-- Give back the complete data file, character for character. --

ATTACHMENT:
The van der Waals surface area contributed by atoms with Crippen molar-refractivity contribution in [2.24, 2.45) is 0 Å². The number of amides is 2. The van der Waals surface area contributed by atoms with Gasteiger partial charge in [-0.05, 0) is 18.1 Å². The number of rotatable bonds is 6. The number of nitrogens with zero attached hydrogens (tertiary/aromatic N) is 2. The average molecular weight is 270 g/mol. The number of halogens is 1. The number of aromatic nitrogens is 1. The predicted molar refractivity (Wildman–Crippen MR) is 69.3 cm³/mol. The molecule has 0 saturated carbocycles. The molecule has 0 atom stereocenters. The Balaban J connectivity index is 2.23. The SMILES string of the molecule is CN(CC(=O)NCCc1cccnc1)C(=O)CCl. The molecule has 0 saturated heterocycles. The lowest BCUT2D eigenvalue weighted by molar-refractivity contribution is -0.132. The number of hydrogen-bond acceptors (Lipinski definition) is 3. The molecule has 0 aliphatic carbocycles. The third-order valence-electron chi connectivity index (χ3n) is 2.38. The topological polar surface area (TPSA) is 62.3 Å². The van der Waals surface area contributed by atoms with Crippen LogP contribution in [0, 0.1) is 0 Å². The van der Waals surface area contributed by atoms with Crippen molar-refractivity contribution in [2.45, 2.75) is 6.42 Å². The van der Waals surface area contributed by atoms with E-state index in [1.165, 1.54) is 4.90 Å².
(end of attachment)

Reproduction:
The van der Waals surface area contributed by atoms with Crippen molar-refractivity contribution in [2.24, 2.45) is 0 Å². The number of amides is 2. The van der Waals surface area contributed by atoms with Gasteiger partial charge in [-0.05, 0) is 18.1 Å². The number of rotatable bonds is 6. The number of nitrogens with zero attached hydrogens (tertiary/aromatic N) is 2. The average molecular weight is 270 g/mol. The number of halogens is 1. The number of aromatic nitrogens is 1. The predicted molar refractivity (Wildman–Crippen MR) is 69.3 cm³/mol. The molecule has 0 saturated carbocycles. The molecule has 0 atom stereocenters. The Balaban J connectivity index is 2.23. The SMILES string of the molecule is CN(CC(=O)NCCc1cccnc1)C(=O)CCl. The molecule has 0 saturated heterocycles. The lowest BCUT2D eigenvalue weighted by molar-refractivity contribution is -0.132. The number of hydrogen-bond acceptors (Lipinski definition) is 3. The molecule has 0 aliphatic carbocycles. The third-order valence-electron chi connectivity index (χ3n) is 2.38. The topological polar surface area (TPSA) is 62.3 Å². The van der Waals surface area contributed by atoms with Crippen LogP contribution in [0, 0.1) is 0 Å². The van der Waals surface area contributed by atoms with Crippen molar-refractivity contribution in [2.45, 2.75) is 6.42 Å². The van der Waals surface area contributed by atoms with E-state index in [1.165, 1.54) is 4.90 Å².